He has made the drift of the whole poem a compliment
                     on his country in general.                  -- Addison.
                     Now thou knowest my drift.                  --Sir W.
      5. That which is driven, forced, or urged along; as:
            (a) Anything driven at random. [bd]Some log . . . a
                  useless drift.[b8] --Dryden.
            (b) A mass of matter which has been driven or forced
                  onward together in a body, or thrown together in a
                  heap, etc., esp. by wind or water; as, a drift of
                  snow, of ice, of sand, and the like.
                           Drifts of rising dust involve the sky. -- Pope.
                           We got the brig a good bed in the rushing drift
                           [of ice].                                    --Kane.
            (c) A drove or flock, as of cattle, sheep, birds. [Obs.]
                           Cattle coming over the bridge (with their great
                           drift doing much damage to the high ways). --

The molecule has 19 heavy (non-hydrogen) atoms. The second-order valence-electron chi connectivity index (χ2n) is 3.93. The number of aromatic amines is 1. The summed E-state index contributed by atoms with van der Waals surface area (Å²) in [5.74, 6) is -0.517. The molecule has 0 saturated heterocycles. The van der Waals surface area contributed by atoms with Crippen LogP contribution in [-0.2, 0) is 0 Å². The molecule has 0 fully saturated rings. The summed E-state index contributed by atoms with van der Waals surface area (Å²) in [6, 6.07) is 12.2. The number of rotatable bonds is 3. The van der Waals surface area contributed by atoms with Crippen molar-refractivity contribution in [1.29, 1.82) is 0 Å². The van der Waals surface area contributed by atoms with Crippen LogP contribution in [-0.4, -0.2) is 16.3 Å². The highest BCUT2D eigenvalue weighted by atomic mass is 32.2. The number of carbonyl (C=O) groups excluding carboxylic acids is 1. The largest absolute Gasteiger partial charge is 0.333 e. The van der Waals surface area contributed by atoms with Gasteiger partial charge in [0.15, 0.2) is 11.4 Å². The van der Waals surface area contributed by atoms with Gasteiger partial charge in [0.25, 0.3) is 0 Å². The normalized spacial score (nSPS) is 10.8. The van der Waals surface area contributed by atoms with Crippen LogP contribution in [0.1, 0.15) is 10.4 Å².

6. (Arch.) The horizontal thrust or pressure of an arch or
            vault upon the abutments. [R.] --Knight.
      7. (Geol.) A collection of loose earth and rocks, or
            boulders, which have been distributed over large portions
            of the earth's surface, especially in latitudes north of
            forty degrees, by the agency of ice.
      8. In South Africa, a ford in a river.
      9. (Mech.) A slightly tapered tool of steel for enlarging or
            shaping a hole in metal, by being forced or driven into or
            through it; a broach.
      10. (Mil.)
            (a) A tool used in driving down compactly the composition
                  contained in a rocket, or like firework.
            (b) A deviation from the line of fire, peculiar to oblong
      11. (Mining) A passage driven or cut between shaft and shaft;
            a driftway; a small subterranean gallery; an adit or
      12. (Naut.)
            (a) The distance through which a current flows in a given
            (b) The angle which the line of a ship's motion makes
                  with the meridian, in drifting.
            (c) The distance to which a vessel is carried off from
                  her desired course by the wind, currents, or other